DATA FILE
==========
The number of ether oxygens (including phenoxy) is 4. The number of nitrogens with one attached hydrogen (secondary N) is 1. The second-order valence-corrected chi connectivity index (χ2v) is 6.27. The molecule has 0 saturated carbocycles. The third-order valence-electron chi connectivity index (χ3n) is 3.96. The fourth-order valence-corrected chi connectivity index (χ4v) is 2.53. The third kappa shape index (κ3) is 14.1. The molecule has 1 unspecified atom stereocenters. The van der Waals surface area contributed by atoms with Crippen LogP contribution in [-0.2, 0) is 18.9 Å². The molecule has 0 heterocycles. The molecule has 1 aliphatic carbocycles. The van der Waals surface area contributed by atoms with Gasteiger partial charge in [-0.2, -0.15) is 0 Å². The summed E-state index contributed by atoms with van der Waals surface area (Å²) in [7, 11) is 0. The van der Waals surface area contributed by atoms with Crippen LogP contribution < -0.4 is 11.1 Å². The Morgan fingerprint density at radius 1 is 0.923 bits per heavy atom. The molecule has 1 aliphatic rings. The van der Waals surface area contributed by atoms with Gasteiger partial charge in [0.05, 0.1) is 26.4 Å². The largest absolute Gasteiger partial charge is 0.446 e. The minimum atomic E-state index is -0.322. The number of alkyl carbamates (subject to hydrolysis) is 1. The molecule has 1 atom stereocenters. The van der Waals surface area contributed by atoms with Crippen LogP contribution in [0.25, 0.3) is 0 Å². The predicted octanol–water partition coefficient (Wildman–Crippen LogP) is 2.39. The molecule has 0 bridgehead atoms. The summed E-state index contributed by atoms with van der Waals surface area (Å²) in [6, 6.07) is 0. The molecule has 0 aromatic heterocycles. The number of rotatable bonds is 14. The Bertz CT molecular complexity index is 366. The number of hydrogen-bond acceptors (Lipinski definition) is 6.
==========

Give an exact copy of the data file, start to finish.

The number of ether oxygens (including phenoxy) is 4. The number of nitrogens with one attached hydrogen (secondary N) is 1. The second-order valence-corrected chi connectivity index (χ2v) is 6.27. The molecule has 0 saturated carbocycles. The third-order valence-electron chi connectivity index (χ3n) is 3.96. The fourth-order valence-corrected chi connectivity index (χ4v) is 2.53. The third kappa shape index (κ3) is 14.1. The molecule has 1 unspecified atom stereocenters. The van der Waals surface area contributed by atoms with Crippen LogP contribution in [-0.2, 0) is 18.9 Å². The molecule has 0 heterocycles. The molecule has 1 aliphatic carbocycles. The van der Waals surface area contributed by atoms with Gasteiger partial charge in [-0.2, -0.15) is 0 Å². The summed E-state index contributed by atoms with van der Waals surface area (Å²) in [7, 11) is 0. The van der Waals surface area contributed by atoms with Crippen LogP contribution < -0.4 is 11.1 Å². The Morgan fingerprint density at radius 1 is 0.923 bits per heavy atom. The molecule has 1 aliphatic rings. The van der Waals surface area contributed by atoms with Gasteiger partial charge in [0.05, 0.1) is 26.4 Å². The largest absolute Gasteiger partial charge is 0.446 e. The minimum atomic E-state index is -0.322. The number of alkyl carbamates (subject to hydrolysis) is 1. The molecule has 1 atom stereocenters. The van der Waals surface area contributed by atoms with Crippen LogP contribution in [0.25, 0.3) is 0 Å². The predicted octanol–water partition coefficient (Wildman–Crippen LogP) is 2.39. The molecule has 0 bridgehead atoms. The summed E-state index contributed by atoms with van der Waals surface area (Å²) in [6, 6.07) is 0. The molecule has 0 aromatic heterocycles. The number of rotatable bonds is 14. The Bertz CT molecular complexity index is 366. The number of hydrogen-bond acceptors (Lipinski definition) is 6.